The Divergent Dystopian




When a writer sits down and wants to write, the biggest motivations in doing so are often that they want to put out a work that reflects themselves. Something that is unique, that can become long-lived in the literary world, and have a lasting impact on audiences. When an author intends to write a dystopian novel, those motivations have even more depth, as it has become a very difficult genre to break into. To shine on the shelf amongst so many other dystopian media, is a true testament of uniqueness, because of how oversaturated the market has become. Historically, dystopias have been explosively popular, and even infamous, in some cases, which has given them adequate leverage to shape so many other popular books and genres. The usually significant social commentaries that they give continue to have impressive longevity in the literary world, and yet, in the current literary climate, it is increasingly difficult to stand apart from the rest.


The dystopian novel is at its core, and from its etymological root (dys- meaning bad, paired with the word utopia), a direct opposite and response to the idea of a utopia. First thought of by St. Thomas More in 1516, a utopia is an ideal place, and a perfect society. This means, then, that a dystopia is a direct opposite, and a truly awful place to be; a place where all the worst parts of society converge (Shiau). Characterized by vicious human suffering and totalitarianism, there is a distinct emphasis on conformity and rugged survival in most dystopian literature (“What Is”). It took the better part of four centuries for the word “dystopia” to emerge, the brainchild of John Stuart Mill in 1868, but it finally gave the world a word for the genre which would notably shape the history of literature (Shiau). Thus was the technical beginning of a new form of speculative fiction.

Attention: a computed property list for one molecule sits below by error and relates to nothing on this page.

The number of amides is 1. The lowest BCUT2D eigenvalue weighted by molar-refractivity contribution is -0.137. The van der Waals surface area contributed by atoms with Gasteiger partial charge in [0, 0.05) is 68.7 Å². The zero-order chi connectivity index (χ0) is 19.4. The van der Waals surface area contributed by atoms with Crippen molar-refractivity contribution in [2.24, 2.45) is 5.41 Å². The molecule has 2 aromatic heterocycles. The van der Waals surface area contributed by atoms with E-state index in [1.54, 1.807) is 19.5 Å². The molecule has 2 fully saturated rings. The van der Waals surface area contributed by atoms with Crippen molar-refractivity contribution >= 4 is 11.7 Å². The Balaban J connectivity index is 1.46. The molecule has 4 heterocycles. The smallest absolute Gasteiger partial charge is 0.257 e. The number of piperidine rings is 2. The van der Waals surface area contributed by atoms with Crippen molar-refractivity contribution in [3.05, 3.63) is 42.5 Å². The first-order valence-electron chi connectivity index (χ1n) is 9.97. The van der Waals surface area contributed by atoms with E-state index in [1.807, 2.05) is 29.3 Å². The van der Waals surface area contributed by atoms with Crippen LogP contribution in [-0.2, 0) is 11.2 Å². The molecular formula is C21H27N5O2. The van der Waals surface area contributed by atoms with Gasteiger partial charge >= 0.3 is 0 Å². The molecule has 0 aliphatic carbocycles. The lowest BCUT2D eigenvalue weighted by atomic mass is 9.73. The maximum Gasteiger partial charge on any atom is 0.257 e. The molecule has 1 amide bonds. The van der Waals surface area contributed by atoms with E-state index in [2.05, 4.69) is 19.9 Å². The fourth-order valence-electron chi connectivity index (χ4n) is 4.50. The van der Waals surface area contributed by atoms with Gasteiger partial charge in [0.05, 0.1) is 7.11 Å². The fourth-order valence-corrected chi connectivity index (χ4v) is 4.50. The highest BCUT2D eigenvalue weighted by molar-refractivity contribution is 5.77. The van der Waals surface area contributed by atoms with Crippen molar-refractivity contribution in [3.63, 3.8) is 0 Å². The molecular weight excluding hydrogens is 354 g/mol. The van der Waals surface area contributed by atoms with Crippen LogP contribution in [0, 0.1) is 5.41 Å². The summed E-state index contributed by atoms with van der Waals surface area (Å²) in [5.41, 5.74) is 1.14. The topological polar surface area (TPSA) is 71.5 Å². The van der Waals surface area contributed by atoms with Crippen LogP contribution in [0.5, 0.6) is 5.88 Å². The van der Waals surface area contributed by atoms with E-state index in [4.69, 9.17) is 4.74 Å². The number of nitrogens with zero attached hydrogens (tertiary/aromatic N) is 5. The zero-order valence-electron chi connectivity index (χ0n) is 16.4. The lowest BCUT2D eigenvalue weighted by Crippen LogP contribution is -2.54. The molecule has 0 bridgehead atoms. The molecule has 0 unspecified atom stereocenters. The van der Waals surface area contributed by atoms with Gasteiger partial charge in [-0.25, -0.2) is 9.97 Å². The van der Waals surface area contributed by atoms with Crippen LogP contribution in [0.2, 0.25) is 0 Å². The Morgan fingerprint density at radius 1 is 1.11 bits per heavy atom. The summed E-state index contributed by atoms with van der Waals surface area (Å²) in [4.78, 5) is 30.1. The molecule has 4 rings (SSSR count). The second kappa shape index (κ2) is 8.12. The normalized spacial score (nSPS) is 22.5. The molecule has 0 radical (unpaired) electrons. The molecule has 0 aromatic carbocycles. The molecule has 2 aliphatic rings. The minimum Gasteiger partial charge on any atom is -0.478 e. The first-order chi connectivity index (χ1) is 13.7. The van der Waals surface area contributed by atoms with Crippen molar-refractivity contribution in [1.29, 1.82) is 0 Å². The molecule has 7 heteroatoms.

One doesn’t have to look far at all to find heavy hitters in the genre, from gold standards Brave New World by Aldous Huxley, and 1984 by George Orwell, to the much more modern The Giver by Lois Lowry, and The Hunger Games by Suzanne Collins. Each of these novels and series are widely beloved, for the surface story, and for the deeper social analysis offered. Coming from a place of critical thinking and heavy subjects, a dystopian piece of writing has become characteristic as subversive, as topical, and has developed its own set of cliches, stereotypes, and tropes to define it.


In order to write the next “Great American Novel”, or even just write something that will stand out, especially in an incredibly established genre such as dystopia, an important task is to be subversive. This is a genre made for “exploring dangerous aspects of political and societal structures'' of reality, superimposed into a fictional world, in order to discuss or satirize (“What Is”). As such, the main way to be subversive is to put significant work into world-building, and essentially, guide the reader through making their own connections, allowing them to draw conclusions and think deeply about the text (Howard). This is where an author gets to explore topics and subjects of society and politics that disturb, or scare, or worry them, and lead the reader into that world. Strong world-building is key in this type of writing. Much of the time, these types of settings can be fleshed out and related to that of urban fantasy worlds. Not requiring such intensive stone-by-stone building as high fantasy, creating a believable (or even something in which the audience can suspend disbelief in, such as George Orwell’s Animal Farm) world is important, so that events that happen are not entirely without the realm of reality (“How To”). The idea is to make it so that the audience is able to recognize the interpretation of relevant current events, and use critical thinking to understand the messages and critiques within the writing.